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What Are the Health Benefits of Raspberries and Blueberries?

by
author image Katrina Josey
Katrina Josey is an exercise physiologist and health education specialist in Ohio. She is experienced in the full life cycle of developing health and wellness programs. Katrina was the managing editor of a major website's fitness channel and has over 10 years of professional experience including clinical exercise testing. Her volunteer experience includes AmeriCorps service and wellness ministry work.
What Are the Health Benefits of Raspberries and Blueberries?
Blueberries and raspberries are rich in compounds that provide many health benefits. Photo Credit Artem Samokhvalov/iStock/Getty Images

Raspberries and blueberries are popular sweet treats that are eaten for their flavor and attractive color in dishes. Raspberries exist in various colors including red, black, gold and purple. Blueberries are one of the few fruits native to North America. Their peak season is in July, National Blueberry Month. You may enjoy both fruits raw, frozen, dried, canned, cooked or juiced. They are not only delicious, but they also provide several health benefits.

Anti-cancer and Anti-aging Properties

What Are the Health Benefits of Raspberries and Blueberries?
Raspberries are rich in ellagic acid, an anti-cancer compound. Photo Credit raspberry image by L. Shat from Fotolia.com

The cancer-fighting properties in raspberries and blueberries come from two of their chemical compounds, ellagic acid and vitamin C. These components may be helpful in the prevention of cancer by keeping free radicals from causing damage to cells. Because of the role of free radicals in the aging process, raspberries and blueberries may also slow some signs of aging in the body.

Weight-management Benefits

What Are the Health Benefits of Raspberries and Blueberries?
Blueberries and raspberries are rich in fiber and low in calories. Photo Credit Blueberries image by MAXFX from Fotolia.com

Eating raspberries and blueberries may help you maintain a healthy weight in several ways. Both of these fruits are rich in insoluble fiber that provides a sense of fullness, which may prevent you from overeating. The carbohydrates in both fruits are slowly released. This prevents sudden increases and decreases in blood-sugar levels, which helps you control hunger and cravings.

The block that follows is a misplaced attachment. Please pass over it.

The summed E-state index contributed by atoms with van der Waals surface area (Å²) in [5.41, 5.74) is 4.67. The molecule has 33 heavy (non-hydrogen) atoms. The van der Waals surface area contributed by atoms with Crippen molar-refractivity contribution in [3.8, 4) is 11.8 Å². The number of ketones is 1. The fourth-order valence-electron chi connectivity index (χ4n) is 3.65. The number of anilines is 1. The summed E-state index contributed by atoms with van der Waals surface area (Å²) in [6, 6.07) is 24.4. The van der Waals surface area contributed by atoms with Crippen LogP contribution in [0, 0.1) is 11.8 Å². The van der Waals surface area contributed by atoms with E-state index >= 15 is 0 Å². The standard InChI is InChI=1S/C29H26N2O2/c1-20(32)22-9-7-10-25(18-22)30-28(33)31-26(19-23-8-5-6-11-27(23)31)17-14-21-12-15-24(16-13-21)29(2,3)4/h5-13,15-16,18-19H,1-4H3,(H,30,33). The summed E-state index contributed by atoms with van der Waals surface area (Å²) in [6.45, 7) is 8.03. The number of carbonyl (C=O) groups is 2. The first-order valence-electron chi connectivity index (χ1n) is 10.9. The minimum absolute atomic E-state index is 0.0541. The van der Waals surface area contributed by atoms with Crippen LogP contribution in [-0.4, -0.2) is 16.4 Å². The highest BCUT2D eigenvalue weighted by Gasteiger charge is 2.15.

Raspberries and blueberries are also low in calories and are naturally fat free. One cup of raw raspberries has only 64 calories, but it is packed with 8 grams of fiber. One cup of raw blueberries has only 82 calories and 3 grams of fiber.

Healthy Blood Vessels and Connective Tissues

What Are the Health Benefits of Raspberries and Blueberries?
Vitamin C promotes healthy bones, skin and blood vessels. Photo Credit skeleton image by JASON WINTER from Fotolia.com

Vitamin C is necessary for the growth and repair of cells in the body. It helps the body make and repair cells of the skin, bones, ligaments and blood vessels. Vitamin C is also helpful for immune-system functioning. Based on a 2000-calorie diet, 1 cup of raspberries contains 53 percent of your daily value of vitamin C. One cup of blueberries contains 23 percent of your daily value of vitamin C.

Other Possible Benefits

What Are the Health Benefits of Raspberries and Blueberries?
One cup of raspberries provides 41 percent of your daily value of manganese. Photo Credit raspberries image by Shirley Hirst from Fotolia.com

Manganese is a trace mineral that is abundant in raspberries and blueberries. This mineral makes up the compound called superoxide dismutase, which fights free radicals. According to the University of Maryland Medical Center, manganese may offer the following health benefits: decreased premenstrual syndrome symptoms, improved bone health, decreased arthritis pain and protection from low-density lipoprotein cholesterol in diabetics.

One cup of raspberries contains 41 percent of your daily value of manganese based on a 2000-calorie diet, while 1 cup of blueberries provides 24 percent. According to the University of Maryland Medical Center, 37 percent of Americans don't get the recommended dietary intake of manganese.

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